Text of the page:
It wasn’t an easy diet at times although I was quite impressed with my willpower which was actually improved when Nadine decided to break the diet after about three days. Once a system had been established and we had Good Times as our regular supplier of takeaway rice it was pretty straightforward, and it helped that Esmee, a Dutch girl at our bungalows had decided to join me, and also came to the Tantra course.  Munching on brown rice in the breaks where other people were bemoaning the fact that they didn’t have food at all definitely helped.  On day four or five I felt amazing, totally energised and with an intensity which was new to me.  As the days drew on I grew quite bored with the lack of variety and tired, although that may have been down to doing the Tantra course at the same time which was draining in itself.

We were taught to this principle to avoid losing Ojas:

The man should limit himself to between 50-70% of pleasure during sex to avoid getting too close to the Point of No Return where ejaculation will occur.  At this point stopping and using subliming yoga techniques like Uddiyana Bandha and the headstand which moves the energy away from Swadisthana Chakra.  These techniques are framed by the concept of offering to a higher place the fruits of the action.  Allowing the man to last longer also gives the woman more opportunity to reach deeper, longer lasting orgasm.  To really get the full power from the practice it is necessary to get into the role of Shiva and Shakti.  Shiva, the male, single pointed, steady force of the universe “bliss etc” and Shakti the feminine representation in material existence.  Everything that is, is Shakti, in movement and action.

The final exercise we did was a transfiguration where the guys sit in a circle and the girls move around sitting with each guy in turn.  Everyone holds hands and in the other’s face visualises the presence of Shiva, for the guys, and Shakti, for the girls.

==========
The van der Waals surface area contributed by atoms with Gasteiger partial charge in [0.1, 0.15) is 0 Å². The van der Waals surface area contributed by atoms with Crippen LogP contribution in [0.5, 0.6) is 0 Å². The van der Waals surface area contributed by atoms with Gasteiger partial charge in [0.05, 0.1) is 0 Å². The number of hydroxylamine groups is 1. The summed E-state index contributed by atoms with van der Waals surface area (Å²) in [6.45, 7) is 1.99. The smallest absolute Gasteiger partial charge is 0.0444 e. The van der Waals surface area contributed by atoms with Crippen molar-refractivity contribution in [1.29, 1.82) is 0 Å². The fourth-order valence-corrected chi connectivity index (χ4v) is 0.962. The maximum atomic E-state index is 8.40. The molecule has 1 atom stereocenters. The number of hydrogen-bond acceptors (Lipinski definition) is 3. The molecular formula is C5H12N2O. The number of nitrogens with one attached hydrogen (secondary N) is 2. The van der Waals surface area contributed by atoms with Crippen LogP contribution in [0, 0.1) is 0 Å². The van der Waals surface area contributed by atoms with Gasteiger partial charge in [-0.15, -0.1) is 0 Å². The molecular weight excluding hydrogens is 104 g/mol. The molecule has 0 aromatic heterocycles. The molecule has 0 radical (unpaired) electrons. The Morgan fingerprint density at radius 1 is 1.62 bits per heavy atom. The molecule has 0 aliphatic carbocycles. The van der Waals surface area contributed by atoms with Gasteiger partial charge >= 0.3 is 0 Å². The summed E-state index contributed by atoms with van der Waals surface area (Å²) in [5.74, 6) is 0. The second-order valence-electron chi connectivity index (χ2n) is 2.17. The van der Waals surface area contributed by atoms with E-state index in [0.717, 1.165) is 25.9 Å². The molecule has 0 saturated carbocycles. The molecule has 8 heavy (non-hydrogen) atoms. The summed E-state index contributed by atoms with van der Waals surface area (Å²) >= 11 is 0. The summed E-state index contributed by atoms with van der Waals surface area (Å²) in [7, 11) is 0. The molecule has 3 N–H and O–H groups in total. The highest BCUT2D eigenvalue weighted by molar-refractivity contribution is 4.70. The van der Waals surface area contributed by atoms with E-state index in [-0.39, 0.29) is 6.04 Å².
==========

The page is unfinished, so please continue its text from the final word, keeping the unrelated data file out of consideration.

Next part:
This was such a powerful exercise.  It, and the meditation that followed, left me floating in Sahashara, the “crown Chakra” somewhere.  It was fascinating to see how different girls reacted to the exercise.  Some powerful, some nervous and some with a loving gaze.  They all meld into one at the end.

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Ko Phagnan Part 3

So Allison and Alex started off by asking if we were “From Agama” the local yoga school on Ko Phagnan and we continued by comparing stories about India, spirituality and the reality we live in.

I loved it, I’m not sure Marion was quite as interested (having already had an earful of philosophy from me earlier)

They told us all about the school and some of the things they had learnt (without mentioning the Tantra element actually) and I took it as a total sign that I had to go to this place. We were the last ones at the restaurant and I left having arranged to meet Alex and Allison at a lecture on the Bhagavad Gita the following night.

Agama is a controversial school but I didn’t realise that until a little while later. I was confused a little at my first Yoga class when people asked me if I knew what I was “letting myself in for” but to be honest I didn’t find it intimidating and I think there are a lot of insubstatiated stories. Certainly from the first lecture I found the Swami immensely well read, very knowledgeable and a good speaker. I’m not sure I felt in the presence of a realised being but this large Romanian guy in orange robes with quite a brash manner perhaps just doesn’t fit my restricted idea of a guru.

Marion and I spent several days together, hanging out at various beaches on Ko Phagnan and exploring before we went to the Half Moon Party. I had spent a long day at Agama, walking to both the morning and afternoon classes as well as staying for the lecture with Nadine, the sparkly eyed German who Marion had met on the bus and had been another pointer to Agama, having completed the first level course previously.

I didn’t really fancy the party after this long day but Marion and I had been planning to go so I didn’t want to pull out last minute. I probably should have though because she knew some French guys there and we ended up hanging out with them. The guys were alright although it was pure Gallic Drama as one had injured his leg meaning his holiday may be cut short while his companion was in the grip of great despair due to not wanting to travel alone. I had a traditional bucket of Sang Som with Red Bull and Coke to try and enjoy the party but apart from the fire show which was, in equal parts enchanting and extremely dangerous it wasn’t really a great do.